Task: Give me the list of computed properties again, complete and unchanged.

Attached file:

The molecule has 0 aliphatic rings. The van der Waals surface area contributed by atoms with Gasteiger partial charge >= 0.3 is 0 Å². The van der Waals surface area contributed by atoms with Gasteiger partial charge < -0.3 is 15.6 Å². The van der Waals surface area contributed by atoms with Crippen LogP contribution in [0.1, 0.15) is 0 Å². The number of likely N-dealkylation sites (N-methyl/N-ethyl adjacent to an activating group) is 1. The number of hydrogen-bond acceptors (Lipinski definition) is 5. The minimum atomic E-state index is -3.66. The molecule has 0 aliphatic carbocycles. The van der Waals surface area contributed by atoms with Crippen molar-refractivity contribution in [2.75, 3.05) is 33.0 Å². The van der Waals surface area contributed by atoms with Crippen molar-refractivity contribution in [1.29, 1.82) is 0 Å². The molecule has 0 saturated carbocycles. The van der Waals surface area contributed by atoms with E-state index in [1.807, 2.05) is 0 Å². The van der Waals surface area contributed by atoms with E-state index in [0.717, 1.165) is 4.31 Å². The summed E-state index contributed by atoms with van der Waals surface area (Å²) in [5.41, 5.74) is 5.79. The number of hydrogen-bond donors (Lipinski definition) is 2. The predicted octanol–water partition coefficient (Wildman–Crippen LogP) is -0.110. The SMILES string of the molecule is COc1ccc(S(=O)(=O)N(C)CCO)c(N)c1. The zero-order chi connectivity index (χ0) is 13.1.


The molecule has 0 aliphatic rings. The van der Waals surface area contributed by atoms with Gasteiger partial charge >= 0.3 is 0 Å². The van der Waals surface area contributed by atoms with Gasteiger partial charge < -0.3 is 15.6 Å². The van der Waals surface area contributed by atoms with Crippen LogP contribution in [0.1, 0.15) is 0 Å². The number of likely N-dealkylation sites (N-methyl/N-ethyl adjacent to an activating group) is 1. The number of hydrogen-bond acceptors (Lipinski definition) is 5. The minimum atomic E-state index is -3.66. The molecule has 0 aliphatic carbocycles. The van der Waals surface area contributed by atoms with Crippen molar-refractivity contribution in [2.75, 3.05) is 33.0 Å². The van der Waals surface area contributed by atoms with Crippen molar-refractivity contribution in [1.29, 1.82) is 0 Å². The molecule has 0 saturated carbocycles. The van der Waals surface area contributed by atoms with E-state index in [1.807, 2.05) is 0 Å². The van der Waals surface area contributed by atoms with E-state index in [0.717, 1.165) is 4.31 Å². The summed E-state index contributed by atoms with van der Waals surface area (Å²) in [5.41, 5.74) is 5.79. The number of hydrogen-bond donors (Lipinski definition) is 2. The predicted octanol–water partition coefficient (Wildman–Crippen LogP) is -0.110. The SMILES string of the molecule is COc1ccc(S(=O)(=O)N(C)CCO)c(N)c1. The zero-order chi connectivity index (χ0) is 13.1.